• If you are really in flames yet still writing, do not abandon the muse. I’ll want to read that part.
      • Have you, the author, been fooled by this tactic in the past? If yes, you may wish to consider institutionalization of self.

wherein unsub/victim is an alleged “place”

Possible enemy tactics shown in blue

  1. Enemy claims house is on fire: Be sure to determine between “house” the dwelling and “House” the TV show before proceeding.
    • If it’s the TV show, abandon muse at once to go watch. Afterwards, write a bitchy letter to FOX for springing new episodes without warning.
    • If it’s your dwelling:
      • Evacuate computer, WIP, notebooks, TBR pile, and “keeper” bookshelves immediately. Should you die trying, don’t worry. We’ll understand, and won’t call you a dumbass.
      • If you survive, do not despair. Your next romantic hero may arrive to put out the flames, although sadly, they rarely do so without their shirts. A common, and understandable misconception in Romancelandia.
  2. Enemy claims house is bleeding
    • Once again, TV or dwelling disctinction is necessary.
      • If TV, it’s a re-run. They put his old bloody carpet back, remember?
      • If dwelling, consider rehab for enemy. Seriously. Either that, or you really ought to consider selling your house and the movie rights before getting the :censor: out of Amityville.
  3. Enemy repeatedly states the roof is on fire: Follow the proceeding steps:
    • Immediately confiscate enemy’s music collection.
    • Locate School of Rock DVD.
    • Insert into playback device.
    • Plant enemy in front of view screen, and tell them there will be a quiz.
    • Get back to work.
    • Dispose of confiscated enemy music collection during next scheduled controlled burn.

wherein unsub/victim is an alleged “thing”

Possible enemy tactics shown in green.

  1. Enemy names the family vehicle(s): Apply the following filters:
    • If enemy claims vehicle is engulfed in flames, remember you’re an author. You can’t afford a decent car, so chances are it was a POS anyhow. Call 911 and your insurance agent, hand enemy a bag of marshmallows, then get back to work.
    • If enemy claims vehicle is bleeding, don’t fall for it. Vehicles do not bleed. They do, however leak flammable substances, which brings us to:
    • If enemy should claim vehicle is burning AND bleeding, refer to filter #1.
  2. If enemy names WIP, TBR pile, proposal package, or “keeper” bookshelves: Choose one of the following illustrated responses:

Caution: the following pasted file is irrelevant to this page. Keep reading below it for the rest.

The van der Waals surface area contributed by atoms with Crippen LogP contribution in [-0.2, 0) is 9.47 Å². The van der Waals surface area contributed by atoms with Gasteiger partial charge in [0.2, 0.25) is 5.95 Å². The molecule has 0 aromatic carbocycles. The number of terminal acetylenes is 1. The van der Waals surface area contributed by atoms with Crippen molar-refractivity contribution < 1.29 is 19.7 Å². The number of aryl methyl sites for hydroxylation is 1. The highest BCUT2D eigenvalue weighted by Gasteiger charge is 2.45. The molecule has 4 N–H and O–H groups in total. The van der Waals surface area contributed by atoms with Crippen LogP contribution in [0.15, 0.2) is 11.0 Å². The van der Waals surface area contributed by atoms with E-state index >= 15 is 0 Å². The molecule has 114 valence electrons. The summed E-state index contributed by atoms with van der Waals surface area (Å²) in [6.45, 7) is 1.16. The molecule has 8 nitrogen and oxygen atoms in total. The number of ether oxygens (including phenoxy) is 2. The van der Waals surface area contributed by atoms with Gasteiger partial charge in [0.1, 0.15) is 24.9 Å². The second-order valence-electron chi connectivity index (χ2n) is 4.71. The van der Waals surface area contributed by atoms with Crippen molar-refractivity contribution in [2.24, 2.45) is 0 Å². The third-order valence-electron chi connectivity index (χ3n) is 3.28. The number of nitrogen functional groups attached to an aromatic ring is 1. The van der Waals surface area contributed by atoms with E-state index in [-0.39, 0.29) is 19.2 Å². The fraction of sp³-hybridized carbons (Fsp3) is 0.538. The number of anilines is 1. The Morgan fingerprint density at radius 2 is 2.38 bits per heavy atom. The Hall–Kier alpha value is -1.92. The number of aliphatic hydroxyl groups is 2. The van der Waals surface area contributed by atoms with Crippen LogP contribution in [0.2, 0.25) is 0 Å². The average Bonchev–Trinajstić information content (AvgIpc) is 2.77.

• :freak: or
    • :faint:
    • :bs:
  3. Enemy names furniture or other miscellaneous fixtures: Apply the following standards:
    • Furniture, or other miscellaneous fixtures are reported to be on fire:
      • In the event this is a controlled burn to eradicate chronically messy areas, direct enemy to nearest fire exit. Then clutch keyboard securely to chest, and stick head out door to ensure the flames haven’t spread to the other untidy areas.
      • If false, tell enemy they’ll clean their room if they know what’s good for them.
    • Furniture or other miscellaneous fixtures are reported to be bleeding: This could mean one of two things:
      • It’s ketchup. Instruct enemy to have fun with the hose.
      • The enemy is on drugs.
  4. Enemy names the family pet(s) Author response may be contingent upon the following:
    • Applied triage standards:
      • If pet is bleeding, even a little, take it immediately to the vet hospital. Such places are known to provide excellent story fodder.
      • If pet is determined to be engulfed in flame: Destruction of neighboring property must be taken into account. Author will be held liable for damages if flaming dog/cat/gerbal/monkey/boy-toy spreads fire to nearby flammable/vulnerable properties.
    • Level of author affection for pet.
      • Author cannot be held liable for not caring if said pet has vomited on author’s keyboard.
      • Author cannot be held liable for not caring if pet has stomped, sat on, or sprawled on keyboard with the express purpose of deleting work.
      • Author cannot be blamed for any hesitation if said pet is known to stick paws a/o nose in beverages (while maintaining eye contact) to hasten feeding of pet.
      • Author cannot be blamed for any hesitation if said pet sits on author’s mouse and refuses to move its spoiled, furry ass until it has been fed.
      • Author may be thought less of by peers if hesitation is caused by pet’s tendency to ingest its own poop or vomit. These behaviors come with the territory. Peer response contingent upon entirely subjective parameters.


Thus concludes the MERF PSA. Hope it was helpful.


27 Responses

  1. ROFOL!!!!!!!!!!!!! :rofl2:

    This is being printed off and taped to the wall by my computer!!!

  2. :rofl2:

    i’m dying laughing here. and so thankful my kids are grown.

  3. :holybah: This is a keeper! LOL

  4. and she says she can’t ever think of things to write about…….

  5. Thank you, Mandy for telling me about this blog. This is hilarious!!! And so very much like my children. :feint:

  6. :rofl2: :rofl2: You had me at the “the LOOK”